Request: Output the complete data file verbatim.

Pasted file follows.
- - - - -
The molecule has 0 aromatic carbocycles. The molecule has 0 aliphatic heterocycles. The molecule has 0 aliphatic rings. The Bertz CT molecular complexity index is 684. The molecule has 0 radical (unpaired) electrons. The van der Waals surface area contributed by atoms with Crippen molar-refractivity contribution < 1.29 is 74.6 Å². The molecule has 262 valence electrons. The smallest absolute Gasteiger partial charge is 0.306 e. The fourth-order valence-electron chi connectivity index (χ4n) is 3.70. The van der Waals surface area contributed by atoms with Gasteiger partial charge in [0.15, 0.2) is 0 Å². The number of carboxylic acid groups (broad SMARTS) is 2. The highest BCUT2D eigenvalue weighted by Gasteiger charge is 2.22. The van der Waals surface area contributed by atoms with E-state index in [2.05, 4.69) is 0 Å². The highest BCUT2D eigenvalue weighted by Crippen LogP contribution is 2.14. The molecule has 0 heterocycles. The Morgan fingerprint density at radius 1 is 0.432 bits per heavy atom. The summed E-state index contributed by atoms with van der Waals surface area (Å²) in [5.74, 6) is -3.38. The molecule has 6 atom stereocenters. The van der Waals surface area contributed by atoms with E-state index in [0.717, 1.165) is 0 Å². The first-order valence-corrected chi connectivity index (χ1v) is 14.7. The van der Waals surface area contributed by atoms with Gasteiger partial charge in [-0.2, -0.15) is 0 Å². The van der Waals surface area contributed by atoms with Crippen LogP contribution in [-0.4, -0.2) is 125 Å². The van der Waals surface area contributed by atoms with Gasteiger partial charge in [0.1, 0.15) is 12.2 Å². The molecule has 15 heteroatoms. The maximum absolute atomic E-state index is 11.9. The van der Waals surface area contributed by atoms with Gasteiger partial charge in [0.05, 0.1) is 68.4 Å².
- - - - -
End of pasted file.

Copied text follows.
The molecule has 0 aromatic carbocycles. The molecule has 0 aliphatic heterocycles. The molecule has 0 aliphatic rings. The Bertz CT molecular complexity index is 684. The molecule has 0 radical (unpaired) electrons. The van der Waals surface area contributed by atoms with Crippen molar-refractivity contribution < 1.29 is 74.6 Å². The molecule has 262 valence electrons. The smallest absolute Gasteiger partial charge is 0.306 e. The fourth-order valence-electron chi connectivity index (χ4n) is 3.70. The van der Waals surface area contributed by atoms with Gasteiger partial charge in [0.15, 0.2) is 0 Å². The number of carboxylic acid groups (broad SMARTS) is 2. The highest BCUT2D eigenvalue weighted by Gasteiger charge is 2.22. The van der Waals surface area contributed by atoms with E-state index in [2.05, 4.69) is 0 Å². The highest BCUT2D eigenvalue weighted by Crippen LogP contribution is 2.14. The molecule has 0 heterocycles. The Morgan fingerprint density at radius 1 is 0.432 bits per heavy atom. The summed E-state index contributed by atoms with van der Waals surface area (Å²) in [5.74, 6) is -3.38. The molecule has 6 atom stereocenters. The van der Waals surface area contributed by atoms with E-state index in [0.717, 1.165) is 0 Å². The first-order valence-corrected chi connectivity index (χ1v) is 14.7. The van der Waals surface area contributed by atoms with Gasteiger partial charge in [-0.2, -0.15) is 0 Å². The van der Waals surface area contributed by atoms with Crippen LogP contribution in [-0.4, -0.2) is 125 Å². The van der Waals surface area contributed by atoms with Gasteiger partial charge in [0.1, 0.15) is 12.2 Å². The molecule has 15 heteroatoms. The maximum absolute atomic E-state index is 11.9. The van der Waals surface area contributed by atoms with Gasteiger partial charge in [0.05, 0.1) is 68.4 Å².